As for the other four of us – well, there was still a day to go. Where there’s a will, there’s a way, and we all had a will to see a little bit of Morgantown on a less-awful day before heading out. It turned out that if you took this road (University Avenue) back toward downtown and went a few blocks to the right, you could see High Street, looking eerily quiet on a Sunday morning. But if you took High Street even further away from the hotel, it narrowed out and became residential. Frat and sorority residential. The residue of a wild Saturday night showed up all along this steep drive – shoes strung over telephone poles, bottles near houses, signs hung up declaring undying loyalty to (insert 3 Greek letters here). This is when I realized that OU is a sedate Greek life school – people behave a lot more like a Big Ten school in Norman, where things generally stay in line and PG-13. Not Morgantown. Morgantown does their shit hard-core.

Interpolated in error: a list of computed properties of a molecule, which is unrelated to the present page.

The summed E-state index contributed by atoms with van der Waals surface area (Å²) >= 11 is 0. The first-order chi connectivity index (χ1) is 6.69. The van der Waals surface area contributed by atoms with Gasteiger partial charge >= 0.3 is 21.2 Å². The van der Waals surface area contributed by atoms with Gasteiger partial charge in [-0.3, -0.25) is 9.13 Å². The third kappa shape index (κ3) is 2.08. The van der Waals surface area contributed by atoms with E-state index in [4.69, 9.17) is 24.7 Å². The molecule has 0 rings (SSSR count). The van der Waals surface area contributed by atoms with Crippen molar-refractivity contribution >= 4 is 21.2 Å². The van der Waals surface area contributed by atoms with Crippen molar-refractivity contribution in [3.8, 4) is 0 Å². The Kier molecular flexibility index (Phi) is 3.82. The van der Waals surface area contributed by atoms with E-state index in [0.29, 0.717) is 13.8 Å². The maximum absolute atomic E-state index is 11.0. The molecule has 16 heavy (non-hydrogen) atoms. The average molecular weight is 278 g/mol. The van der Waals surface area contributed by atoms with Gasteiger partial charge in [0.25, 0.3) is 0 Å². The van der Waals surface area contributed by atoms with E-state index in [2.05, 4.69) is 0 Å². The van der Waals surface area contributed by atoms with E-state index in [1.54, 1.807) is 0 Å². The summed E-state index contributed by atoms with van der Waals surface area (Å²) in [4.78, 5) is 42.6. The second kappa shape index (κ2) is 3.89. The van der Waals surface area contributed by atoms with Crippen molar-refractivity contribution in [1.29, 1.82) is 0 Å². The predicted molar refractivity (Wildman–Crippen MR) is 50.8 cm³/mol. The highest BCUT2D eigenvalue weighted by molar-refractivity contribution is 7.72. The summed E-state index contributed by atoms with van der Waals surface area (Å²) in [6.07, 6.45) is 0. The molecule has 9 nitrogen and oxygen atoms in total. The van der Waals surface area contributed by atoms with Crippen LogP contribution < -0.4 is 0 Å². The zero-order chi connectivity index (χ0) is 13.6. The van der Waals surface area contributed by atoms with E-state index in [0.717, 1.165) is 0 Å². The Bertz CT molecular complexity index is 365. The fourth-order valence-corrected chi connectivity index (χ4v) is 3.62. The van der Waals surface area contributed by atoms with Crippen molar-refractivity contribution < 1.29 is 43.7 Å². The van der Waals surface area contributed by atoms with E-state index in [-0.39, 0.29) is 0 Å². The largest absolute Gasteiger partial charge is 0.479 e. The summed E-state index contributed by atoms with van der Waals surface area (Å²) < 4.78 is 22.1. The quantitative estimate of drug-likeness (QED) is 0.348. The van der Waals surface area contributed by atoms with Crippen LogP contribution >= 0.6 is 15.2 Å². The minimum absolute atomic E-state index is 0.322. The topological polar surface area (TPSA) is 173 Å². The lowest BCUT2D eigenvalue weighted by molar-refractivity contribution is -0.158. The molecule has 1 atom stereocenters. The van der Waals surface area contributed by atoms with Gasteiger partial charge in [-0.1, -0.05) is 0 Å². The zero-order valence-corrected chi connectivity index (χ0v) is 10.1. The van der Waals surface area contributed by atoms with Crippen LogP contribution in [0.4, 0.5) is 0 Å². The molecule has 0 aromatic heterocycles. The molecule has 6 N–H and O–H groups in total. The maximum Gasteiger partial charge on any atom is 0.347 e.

High Street tops out just below the crest of a very tall hill, but if you wind three ways around a circle you can end up parked in some frat’s official parking area overlooking the entire city. It’s not an insane view, but it was definitely worth the drive and definitely, definitely unexpected.

It also wouldn’t be much of a trip to another college without spending an inordinate amount of time in the bookstore. My shopping experience lasted all of 3 minutes. I hunted down a basic pin with the WVU logo on it, went up to the cash register while quite self-conscious of my very red sweatshirt (Boomer), and bought the pin for $7. *Some* people needed a bit longer. And *some* people not only needed a while to shop for themselves, they also needed to shop for Gianna’s Christmas present, which took even longer. I’d punched the inflatable Mountaineer in the far back of the bookstore like a dozen times by the time Elizabeth said she was ready to go. And then, to add insult to injury, the bookstore was connected to a coffee shop, where everyone else got the chance to fill back up on caffeine and all the things that make them go in life. I was actually sort of concerned about having enough daylight for my hike by this point (it was after 1:00 way out on the eastern side of the eastern time zone).